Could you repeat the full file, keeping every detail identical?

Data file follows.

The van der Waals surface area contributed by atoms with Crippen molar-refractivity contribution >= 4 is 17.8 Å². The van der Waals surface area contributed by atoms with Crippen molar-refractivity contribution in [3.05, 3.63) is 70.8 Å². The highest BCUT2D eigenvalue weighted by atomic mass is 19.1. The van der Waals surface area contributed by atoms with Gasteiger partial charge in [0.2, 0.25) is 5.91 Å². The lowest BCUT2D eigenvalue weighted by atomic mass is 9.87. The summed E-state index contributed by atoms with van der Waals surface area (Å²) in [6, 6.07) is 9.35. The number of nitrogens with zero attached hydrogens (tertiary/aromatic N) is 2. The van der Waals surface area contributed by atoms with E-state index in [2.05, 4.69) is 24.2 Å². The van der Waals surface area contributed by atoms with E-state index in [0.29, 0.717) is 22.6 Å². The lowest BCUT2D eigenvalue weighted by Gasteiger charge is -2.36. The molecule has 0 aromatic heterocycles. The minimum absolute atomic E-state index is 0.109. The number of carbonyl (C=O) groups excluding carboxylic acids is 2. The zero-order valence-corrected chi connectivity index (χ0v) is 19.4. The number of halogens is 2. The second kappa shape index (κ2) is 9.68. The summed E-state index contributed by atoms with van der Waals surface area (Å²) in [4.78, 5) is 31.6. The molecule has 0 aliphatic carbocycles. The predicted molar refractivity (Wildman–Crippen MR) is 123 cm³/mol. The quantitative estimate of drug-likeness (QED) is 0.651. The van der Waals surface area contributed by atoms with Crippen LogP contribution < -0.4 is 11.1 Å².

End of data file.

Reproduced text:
The van der Waals surface area contributed by atoms with Crippen molar-refractivity contribution >= 4 is 17.8 Å². The van der Waals surface area contributed by atoms with Crippen molar-refractivity contribution in [3.05, 3.63) is 70.8 Å². The highest BCUT2D eigenvalue weighted by atomic mass is 19.1. The van der Waals surface area contributed by atoms with Gasteiger partial charge in [0.2, 0.25) is 5.91 Å². The lowest BCUT2D eigenvalue weighted by atomic mass is 9.87. The summed E-state index contributed by atoms with van der Waals surface area (Å²) in [6, 6.07) is 9.35. The number of nitrogens with zero attached hydrogens (tertiary/aromatic N) is 2. The van der Waals surface area contributed by atoms with E-state index in [2.05, 4.69) is 24.2 Å². The van der Waals surface area contributed by atoms with E-state index in [0.29, 0.717) is 22.6 Å². The lowest BCUT2D eigenvalue weighted by Gasteiger charge is -2.36. The molecule has 0 aromatic heterocycles. The minimum absolute atomic E-state index is 0.109. The number of carbonyl (C=O) groups excluding carboxylic acids is 2. The zero-order valence-corrected chi connectivity index (χ0v) is 19.4. The number of halogens is 2. The second kappa shape index (κ2) is 9.68. The summed E-state index contributed by atoms with van der Waals surface area (Å²) in [4.78, 5) is 31.6. The molecule has 0 aliphatic carbocycles. The predicted molar refractivity (Wildman–Crippen MR) is 123 cm³/mol. The quantitative estimate of drug-likeness (QED) is 0.651. The van der Waals surface area contributed by atoms with Crippen LogP contribution < -0.4 is 11.1 Å².